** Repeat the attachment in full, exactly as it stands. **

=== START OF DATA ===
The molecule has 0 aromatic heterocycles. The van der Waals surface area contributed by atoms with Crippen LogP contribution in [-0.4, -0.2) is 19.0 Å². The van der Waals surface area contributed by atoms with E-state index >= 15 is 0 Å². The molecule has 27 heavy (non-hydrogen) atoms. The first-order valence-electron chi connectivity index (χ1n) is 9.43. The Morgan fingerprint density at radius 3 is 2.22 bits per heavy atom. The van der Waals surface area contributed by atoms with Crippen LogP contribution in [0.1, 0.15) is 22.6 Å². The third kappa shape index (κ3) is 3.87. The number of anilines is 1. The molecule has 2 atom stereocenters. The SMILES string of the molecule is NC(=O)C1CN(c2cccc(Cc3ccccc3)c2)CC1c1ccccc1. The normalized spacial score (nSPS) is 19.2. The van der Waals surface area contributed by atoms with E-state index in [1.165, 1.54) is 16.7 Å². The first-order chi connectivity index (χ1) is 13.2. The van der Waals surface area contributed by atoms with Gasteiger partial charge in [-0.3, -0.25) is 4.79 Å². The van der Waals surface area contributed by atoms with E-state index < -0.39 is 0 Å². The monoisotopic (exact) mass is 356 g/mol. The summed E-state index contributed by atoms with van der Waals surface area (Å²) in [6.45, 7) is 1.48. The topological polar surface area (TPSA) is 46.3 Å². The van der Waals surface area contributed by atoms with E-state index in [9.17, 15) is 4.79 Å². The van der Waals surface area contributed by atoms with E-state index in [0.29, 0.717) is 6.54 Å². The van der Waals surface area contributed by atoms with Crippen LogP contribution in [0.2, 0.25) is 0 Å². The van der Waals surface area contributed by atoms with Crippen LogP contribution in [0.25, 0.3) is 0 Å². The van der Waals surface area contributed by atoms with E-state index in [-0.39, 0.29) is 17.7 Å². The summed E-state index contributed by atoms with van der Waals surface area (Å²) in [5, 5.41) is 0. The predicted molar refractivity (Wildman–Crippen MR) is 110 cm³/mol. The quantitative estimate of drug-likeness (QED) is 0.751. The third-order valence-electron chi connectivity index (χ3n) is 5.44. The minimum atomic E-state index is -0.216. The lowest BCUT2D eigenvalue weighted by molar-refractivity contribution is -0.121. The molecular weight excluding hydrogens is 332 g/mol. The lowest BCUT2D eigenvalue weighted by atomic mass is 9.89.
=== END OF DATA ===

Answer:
The molecule has 0 aromatic heterocycles. The van der Waals surface area contributed by atoms with Crippen LogP contribution in [-0.4, -0.2) is 19.0 Å². The van der Waals surface area contributed by atoms with E-state index >= 15 is 0 Å². The molecule has 27 heavy (non-hydrogen) atoms. The first-order valence-electron chi connectivity index (χ1n) is 9.43. The Morgan fingerprint density at radius 3 is 2.22 bits per heavy atom. The van der Waals surface area contributed by atoms with Crippen LogP contribution in [0.1, 0.15) is 22.6 Å². The third kappa shape index (κ3) is 3.87. The number of anilines is 1. The molecule has 2 atom stereocenters. The SMILES string of the molecule is NC(=O)C1CN(c2cccc(Cc3ccccc3)c2)CC1c1ccccc1. The normalized spacial score (nSPS) is 19.2. The van der Waals surface area contributed by atoms with E-state index in [1.165, 1.54) is 16.7 Å². The first-order chi connectivity index (χ1) is 13.2. The van der Waals surface area contributed by atoms with Gasteiger partial charge in [-0.3, -0.25) is 4.79 Å². The van der Waals surface area contributed by atoms with E-state index < -0.39 is 0 Å². The monoisotopic (exact) mass is 356 g/mol. The summed E-state index contributed by atoms with van der Waals surface area (Å²) in [6.45, 7) is 1.48. The topological polar surface area (TPSA) is 46.3 Å². The van der Waals surface area contributed by atoms with E-state index in [9.17, 15) is 4.79 Å². The van der Waals surface area contributed by atoms with E-state index in [0.29, 0.717) is 6.54 Å². The van der Waals surface area contributed by atoms with Crippen LogP contribution in [0.2, 0.25) is 0 Å². The van der Waals surface area contributed by atoms with Crippen LogP contribution in [0.25, 0.3) is 0 Å². The van der Waals surface area contributed by atoms with E-state index in [-0.39, 0.29) is 17.7 Å². The summed E-state index contributed by atoms with van der Waals surface area (Å²) in [5, 5.41) is 0. The predicted molar refractivity (Wildman–Crippen MR) is 110 cm³/mol. The quantitative estimate of drug-likeness (QED) is 0.751. The third-order valence-electron chi connectivity index (χ3n) is 5.44. The minimum atomic E-state index is -0.216. The lowest BCUT2D eigenvalue weighted by molar-refractivity contribution is -0.121. The molecular weight excluding hydrogens is 332 g/mol. The lowest BCUT2D eigenvalue weighted by atomic mass is 9.89.